attenuaters

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WM4MM
Posts: 2
Joined: Sat Dec 29, 2018 5:54 pm

attenuaters

Post by WM4MM » Sat Dec 29, 2018 6:05 pm

I use a QRP 10W transceiver and I want to monitor my transmitted signal. If I tie the antenna input directly to the radio (preferred)it will blow the front end. Anyone know what size antenuater would be needed to keep the SDR safe?*

I also could feed the dongle with a separate antenna. If I do this what size attenuater would I need?

I might add that the dongle will receive the HF frequencies. R820T2 RTL2832U 1PPM TCXO HF

* after this post I realized that direct coupling is impracticable due to the fact that attenuater might interfere with Xmit power
Last edited by WM4MM on Sat Dec 29, 2018 7:15 pm, edited 1 time in total.

snn47
Posts: 128
Joined: Tue Dec 27, 2016 11:00 pm

required power rating and attenuation of attenuaters

Post by snn47 » Sat Dec 29, 2018 7:11 pm

The answer will depend on a lot of if/then, depending on your receiver and how you want to couple the receiver to the transmitter output, e.g. direct connection via attenuators, via a directional coupler or over the air?

The required attenuation depends on the max. allowable power that the receiver can operate with e.g. -20 dBm. If the dongle has two diodes connected in reverse for protection of the chip, then I would say it should be the diodes that define the max. receiver power. However only if they are undamaged by static or to high power, otherwise the receiver is without their protection. However I cannot recall having read the max. allowable input power for the R820 chips under which the receiver can operate.

Then there is a the max. input power that a receiver can withstand while not being functional, without that the receiver is damaged/destroyed, which is higher e.g. +20 dBm for commercial receiver designed to operate with only few feet separation between L-Band antennas on an aircraft.

Another factor is the necessary power that the attenuator has to dissipate. Depending on the modulation you use, it is important to that you know if the 10 W transmitter power output are rated peak, RMS or average power.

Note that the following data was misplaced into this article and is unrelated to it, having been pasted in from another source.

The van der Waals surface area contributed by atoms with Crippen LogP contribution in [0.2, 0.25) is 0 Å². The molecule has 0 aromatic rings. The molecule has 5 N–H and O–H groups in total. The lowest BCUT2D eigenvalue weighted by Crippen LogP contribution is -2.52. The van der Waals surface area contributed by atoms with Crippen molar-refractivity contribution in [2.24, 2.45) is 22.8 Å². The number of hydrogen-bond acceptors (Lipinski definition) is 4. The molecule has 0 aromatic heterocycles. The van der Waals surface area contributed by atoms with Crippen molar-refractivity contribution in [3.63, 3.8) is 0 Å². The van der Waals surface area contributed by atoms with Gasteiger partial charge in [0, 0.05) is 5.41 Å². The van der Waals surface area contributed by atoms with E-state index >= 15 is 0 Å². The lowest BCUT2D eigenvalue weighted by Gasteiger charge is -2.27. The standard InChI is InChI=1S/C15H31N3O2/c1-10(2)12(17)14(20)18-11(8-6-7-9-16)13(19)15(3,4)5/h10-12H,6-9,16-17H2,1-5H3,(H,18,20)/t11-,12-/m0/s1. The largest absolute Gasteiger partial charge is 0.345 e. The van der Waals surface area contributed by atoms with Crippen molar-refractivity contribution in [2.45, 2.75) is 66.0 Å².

For protection I would advise to apply the peak power of any modulation or modulation index. So if your transmitter has 10 W (40 dBm) peak, and you directly connect the 10 W (or 40 dBm) transmitter with the receiver via the attenuators. The first attenuator is connected directly to the transmitter output and has to be rated for 10 W power dissipation. If it is a 10 dB attenuator, this would reduce the power at the output to 1 W (30 dBm), which is the power rating needed for the next attenuator . If you use different attenuators you have to adjust the power rating with the attenuation of the input.

The required attenuation for 10 W (40 dBm) minus the max. allowable receiver input power gives you the required attenuation e.g. 60 dB if the max. allowable receiver input power would be -20 dBm.

If you use a directional coupler or the pick up element in a Bird meter, the power requirement of the attenuator will be lower by the factor of the coupling loss, and vary with the coupling loss of the coupler. The coupling loss will be more or less frequency dependent.

If you use a separate antenna to pick up the signal the input power will vary with frequency, the antenna used and path loss to your transmit antenna.

If you intend to built the attenuators yourself you can consult HAM literature e.g. the ARRL or RSGB handbooks.

That should give you an idea what to do.

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